"The most amazing thing of all is ..."
smartie can’t be so smart that he won’t look back
and laugh at his own jokes
People who understand logic realize that tu quoque is a logical fallacy. Of course, Pierce m'boy the dumbo doesn't, so naturally, he doesn't.
Indeed, Snowden's treatment is a disgrace as well. But that doesn't alter the Xu case one iota. We could p**** further the difference between Snowden awaiting his day in court in a legitimate prosecution, versus Xu who got jailed after a kangaroo court. But I'm sure that sort of subtlety eludes our resident dumbo.
Man, what is it with CCP apologists and their fascination with bodily functions? It's a fixation that bespeaks much deeper psychological depravities. Sadly, Xi and the CCP are no laughing matter for Chinese people. It really takes a certain deplorable type of person to justify jailing a guy who was peacefully protesting for increased government transparency and less corruption. But hey, when you're a CCP apologist like Pierce m'boy, that's your lot in life.
Naturally, Pierce m'boy is the opposite of smart. But if he had a brain, maybe he might try to tell us how Xi throwing a guy campaigning against corruption is a sign of Xi fighting corruption. Or how Xi's eagerness to fight corruption explains why the CCP is suppressing a report of CCP cadre with off-shore accounts. That's what an intelligent person would do. Pierce m'boy obviously isn't one of them, so instead, we get the above...which I would charitably describe as an "opinion" insofar as he had some random thoughts and put them on paper.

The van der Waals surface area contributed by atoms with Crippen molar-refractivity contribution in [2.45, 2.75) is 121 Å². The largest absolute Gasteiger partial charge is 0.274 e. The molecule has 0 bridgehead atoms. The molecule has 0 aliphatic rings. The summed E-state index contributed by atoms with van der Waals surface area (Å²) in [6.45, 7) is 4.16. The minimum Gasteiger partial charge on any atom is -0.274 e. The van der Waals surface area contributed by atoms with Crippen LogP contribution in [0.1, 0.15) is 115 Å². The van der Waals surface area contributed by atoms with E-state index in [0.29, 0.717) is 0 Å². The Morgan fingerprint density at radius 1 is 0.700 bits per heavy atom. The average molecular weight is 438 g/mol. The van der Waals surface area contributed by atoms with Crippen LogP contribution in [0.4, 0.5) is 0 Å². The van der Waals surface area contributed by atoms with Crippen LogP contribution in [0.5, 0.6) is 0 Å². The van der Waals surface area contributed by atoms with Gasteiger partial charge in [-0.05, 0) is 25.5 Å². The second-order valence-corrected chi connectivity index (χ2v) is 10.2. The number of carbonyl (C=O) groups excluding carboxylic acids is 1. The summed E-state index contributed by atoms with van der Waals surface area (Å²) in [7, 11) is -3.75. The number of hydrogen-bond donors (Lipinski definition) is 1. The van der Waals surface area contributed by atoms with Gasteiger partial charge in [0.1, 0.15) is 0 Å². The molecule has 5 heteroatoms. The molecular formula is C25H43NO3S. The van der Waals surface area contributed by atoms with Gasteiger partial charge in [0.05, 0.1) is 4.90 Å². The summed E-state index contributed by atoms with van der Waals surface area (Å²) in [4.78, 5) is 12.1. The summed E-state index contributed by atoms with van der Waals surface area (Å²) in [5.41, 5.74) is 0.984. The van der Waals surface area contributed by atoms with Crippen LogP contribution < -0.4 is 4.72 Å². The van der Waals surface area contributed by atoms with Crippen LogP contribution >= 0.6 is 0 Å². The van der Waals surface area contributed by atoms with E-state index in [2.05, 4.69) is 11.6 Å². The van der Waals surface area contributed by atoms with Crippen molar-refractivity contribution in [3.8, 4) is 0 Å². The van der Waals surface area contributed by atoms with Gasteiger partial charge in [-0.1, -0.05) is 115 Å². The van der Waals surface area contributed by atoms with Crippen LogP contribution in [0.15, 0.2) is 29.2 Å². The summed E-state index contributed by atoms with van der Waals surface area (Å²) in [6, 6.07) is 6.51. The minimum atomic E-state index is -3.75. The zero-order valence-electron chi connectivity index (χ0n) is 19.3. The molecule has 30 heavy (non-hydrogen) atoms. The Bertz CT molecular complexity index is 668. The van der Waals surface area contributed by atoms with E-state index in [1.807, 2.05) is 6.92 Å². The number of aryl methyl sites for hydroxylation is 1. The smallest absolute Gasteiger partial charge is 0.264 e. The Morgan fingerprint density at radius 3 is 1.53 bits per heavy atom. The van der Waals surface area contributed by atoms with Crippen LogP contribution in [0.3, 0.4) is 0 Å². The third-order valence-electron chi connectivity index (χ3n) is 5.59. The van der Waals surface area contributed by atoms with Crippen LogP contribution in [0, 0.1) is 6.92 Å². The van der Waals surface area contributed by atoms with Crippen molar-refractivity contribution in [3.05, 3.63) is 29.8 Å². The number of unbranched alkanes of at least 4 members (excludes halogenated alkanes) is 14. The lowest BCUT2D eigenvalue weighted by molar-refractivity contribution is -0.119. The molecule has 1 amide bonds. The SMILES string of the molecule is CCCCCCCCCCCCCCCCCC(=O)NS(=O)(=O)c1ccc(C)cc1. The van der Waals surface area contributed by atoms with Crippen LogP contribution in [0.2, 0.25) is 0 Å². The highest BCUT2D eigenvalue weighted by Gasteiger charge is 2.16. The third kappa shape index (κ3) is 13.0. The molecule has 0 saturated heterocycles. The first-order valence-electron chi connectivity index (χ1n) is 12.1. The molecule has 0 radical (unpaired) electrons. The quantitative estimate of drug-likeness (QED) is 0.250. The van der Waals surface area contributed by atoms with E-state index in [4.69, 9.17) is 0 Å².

I'm indebted to you, 321manu. I didn't realise it was the one and only Pierce Lam's poetry I was suffering through on a daily basis. Now it all makes so much more sense.
I can't take credit. Someone else clued me in. Apparently this Pierce dude is a rather infamous idiot who gets around. Thankfully I only expose myself to his unique brand of stupidity on this site.
Well let's face it, jailing Liu Xiaobo is itself a crock-pot full of baloney. His "crime" was to suggest consideration for an alternative to the CCP's one party rule. In fact, the only crime in that case was that the CCP lacked the confidence in its own system's ability to withstand scrutiny, and competition. But while the Liu case is old news (unless you are Liu, I suppose), it's more than coincidence that it shares some themes with the CCP's current crime against Xu.
In Xu's case, like with his predecessor, protest was non-violent. The guy wants more transparency, and less official corruption. Ostensibly, it's what Xi Jinping wants. But the fact that Xu ended up in jail tells us that corruption is not what Xi is fighting after all. Instead, Xi is using corruption simply as an excuse to purge his political foes...and you can start the tally back with Bo Xilai. Xi is just a latter day version of Mao, using populist memes as cover in order to consolidate political power.
So the only crimes here, with Liu and Xu, are that China is run by people who selfishly seek to enrich and empower themselves, within a system that seeks to stamp out alternatives out of fear. What a fantastic model. The most amazing thing of all is that some HKers actually want to get themselves some of that great action.